Dave Engelke's group performed the same 2 (and 3) hybrid analyses with the yeast proteins (and RNA; in fact, they helped us with our analysis), and amazingly our interactions in M. thermoautotrophicus are an almost perfect match to what they found in yeast. We see that Mth688 and Mth687 interact, and their homologs Rpp1 and Pop5 interact. Mth11 interacts with Mth1618 and probably Mth687 and Mth688, and sure enough Pop4 (the C-terminal half of which is homolgous to Mth11) interacts with Rpr2, Rpp1, and Pop5. The only real difference we see is that Mth11 seems to interact with itself, whereas they see Rpr2 interacting with itself, not Pop4. In other words, not only are these 4 proteins conserved between Archaea and eukaryotes, but so are the interactions between them.
The roles of all of these proteins in eukaryotes are still unclear, but given their conservation in Archaea, work on the eukaryotic system has focused on these 4 proteins. A lot of work needs to be done to decipher what these proteins are doing for RNase P function, and how they do it. The keys to these experiments are the ability to reconstitute a functional RNase P holoenzyme in vitro, solution of the structures of the proteins and, ultimately, holoenzyme, and the ability to manipulate these proteins and the RNA genetically. Kimuras group has shown, in somewhat quick-and-dirty experiments, that they can reconstitute fully active Pyrococcus horikoshi RNase P holoenzyme from the RNA and these 4 proteins, and our collaborators in Mark Fosters lab at The Ohio State University have reproduced this reconstitution with the M. thermoautotrophicum RNA and proteins. And so these 4 proteins (and the RNA) are both necessary and sufficient for reconstituion of funtional enzyme.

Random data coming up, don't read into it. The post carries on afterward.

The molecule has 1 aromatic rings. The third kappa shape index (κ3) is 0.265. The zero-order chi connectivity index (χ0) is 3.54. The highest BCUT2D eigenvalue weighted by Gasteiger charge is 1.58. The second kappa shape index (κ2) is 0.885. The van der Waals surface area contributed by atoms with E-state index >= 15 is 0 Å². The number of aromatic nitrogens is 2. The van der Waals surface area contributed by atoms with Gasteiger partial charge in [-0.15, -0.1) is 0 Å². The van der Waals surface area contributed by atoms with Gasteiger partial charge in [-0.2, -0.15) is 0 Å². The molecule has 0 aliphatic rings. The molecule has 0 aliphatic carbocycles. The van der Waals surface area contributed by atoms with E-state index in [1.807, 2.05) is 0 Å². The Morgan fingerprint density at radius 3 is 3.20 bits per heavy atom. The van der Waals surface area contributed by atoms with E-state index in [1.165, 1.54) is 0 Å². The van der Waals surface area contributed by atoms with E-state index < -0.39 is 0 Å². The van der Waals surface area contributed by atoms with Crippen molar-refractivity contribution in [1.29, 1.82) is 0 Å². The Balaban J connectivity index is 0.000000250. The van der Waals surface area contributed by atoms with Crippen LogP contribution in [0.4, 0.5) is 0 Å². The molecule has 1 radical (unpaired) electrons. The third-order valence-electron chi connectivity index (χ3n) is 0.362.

All of these proteins have had their 3D structures determined either by crystallography or NMR, and each is related to their known eukaryotic homolog (where the structure of these is known) but none of them are topologically related or related in secondary structure to the bacterial protein.